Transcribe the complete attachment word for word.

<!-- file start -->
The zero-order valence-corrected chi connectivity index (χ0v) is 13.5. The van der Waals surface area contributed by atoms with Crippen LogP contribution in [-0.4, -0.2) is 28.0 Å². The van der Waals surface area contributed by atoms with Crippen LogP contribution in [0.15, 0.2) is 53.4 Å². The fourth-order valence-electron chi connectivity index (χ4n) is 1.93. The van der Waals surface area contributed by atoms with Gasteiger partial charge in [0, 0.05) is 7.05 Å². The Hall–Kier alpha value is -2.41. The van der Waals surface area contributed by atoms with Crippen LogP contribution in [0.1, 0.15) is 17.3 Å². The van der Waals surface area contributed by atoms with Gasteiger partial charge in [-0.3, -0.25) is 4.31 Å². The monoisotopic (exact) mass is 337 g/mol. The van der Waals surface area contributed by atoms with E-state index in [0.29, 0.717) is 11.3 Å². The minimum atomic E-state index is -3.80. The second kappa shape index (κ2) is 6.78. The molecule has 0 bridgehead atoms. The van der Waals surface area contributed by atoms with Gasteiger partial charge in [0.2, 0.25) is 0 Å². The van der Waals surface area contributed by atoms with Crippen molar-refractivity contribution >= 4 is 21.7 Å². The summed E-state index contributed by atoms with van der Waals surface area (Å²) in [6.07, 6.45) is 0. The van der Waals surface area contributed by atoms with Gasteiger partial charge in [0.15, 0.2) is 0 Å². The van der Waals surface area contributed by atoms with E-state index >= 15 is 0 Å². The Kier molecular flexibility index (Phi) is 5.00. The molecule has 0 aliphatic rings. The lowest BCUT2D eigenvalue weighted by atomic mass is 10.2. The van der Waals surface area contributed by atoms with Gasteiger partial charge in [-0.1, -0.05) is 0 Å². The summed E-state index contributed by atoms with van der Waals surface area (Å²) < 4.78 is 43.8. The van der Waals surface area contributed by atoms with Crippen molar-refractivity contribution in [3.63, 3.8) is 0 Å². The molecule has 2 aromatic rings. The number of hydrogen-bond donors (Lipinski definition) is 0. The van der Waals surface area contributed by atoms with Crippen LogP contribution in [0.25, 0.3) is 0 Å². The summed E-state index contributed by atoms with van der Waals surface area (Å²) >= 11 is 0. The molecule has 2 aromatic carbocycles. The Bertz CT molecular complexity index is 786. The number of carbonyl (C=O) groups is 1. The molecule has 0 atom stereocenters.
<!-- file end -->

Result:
The zero-order valence-corrected chi connectivity index (χ0v) is 13.5. The van der Waals surface area contributed by atoms with Crippen LogP contribution in [-0.4, -0.2) is 28.0 Å². The van der Waals surface area contributed by atoms with Crippen LogP contribution in [0.15, 0.2) is 53.4 Å². The fourth-order valence-electron chi connectivity index (χ4n) is 1.93. The van der Waals surface area contributed by atoms with Gasteiger partial charge in [0, 0.05) is 7.05 Å². The Hall–Kier alpha value is -2.41. The van der Waals surface area contributed by atoms with Crippen LogP contribution in [0.1, 0.15) is 17.3 Å². The van der Waals surface area contributed by atoms with Gasteiger partial charge in [-0.3, -0.25) is 4.31 Å². The monoisotopic (exact) mass is 337 g/mol. The van der Waals surface area contributed by atoms with E-state index in [0.29, 0.717) is 11.3 Å². The minimum atomic E-state index is -3.80. The second kappa shape index (κ2) is 6.78. The molecule has 0 bridgehead atoms. The van der Waals surface area contributed by atoms with Gasteiger partial charge in [0.2, 0.25) is 0 Å². The van der Waals surface area contributed by atoms with Crippen molar-refractivity contribution >= 4 is 21.7 Å². The summed E-state index contributed by atoms with van der Waals surface area (Å²) in [6.07, 6.45) is 0. The van der Waals surface area contributed by atoms with Gasteiger partial charge in [0.15, 0.2) is 0 Å². The van der Waals surface area contributed by atoms with E-state index >= 15 is 0 Å². The Kier molecular flexibility index (Phi) is 5.00. The molecule has 0 aliphatic rings. The lowest BCUT2D eigenvalue weighted by atomic mass is 10.2. The van der Waals surface area contributed by atoms with Gasteiger partial charge in [-0.1, -0.05) is 0 Å². The summed E-state index contributed by atoms with van der Waals surface area (Å²) < 4.78 is 43.8. The van der Waals surface area contributed by atoms with Crippen molar-refractivity contribution in [3.63, 3.8) is 0 Å². The molecule has 2 aromatic rings. The number of hydrogen-bond donors (Lipinski definition) is 0. The van der Waals surface area contributed by atoms with Crippen LogP contribution in [0.25, 0.3) is 0 Å². The summed E-state index contributed by atoms with van der Waals surface area (Å²) >= 11 is 0. The molecule has 2 aromatic carbocycles. The Bertz CT molecular complexity index is 786. The number of carbonyl (C=O) groups is 1. The molecule has 0 atom stereocenters.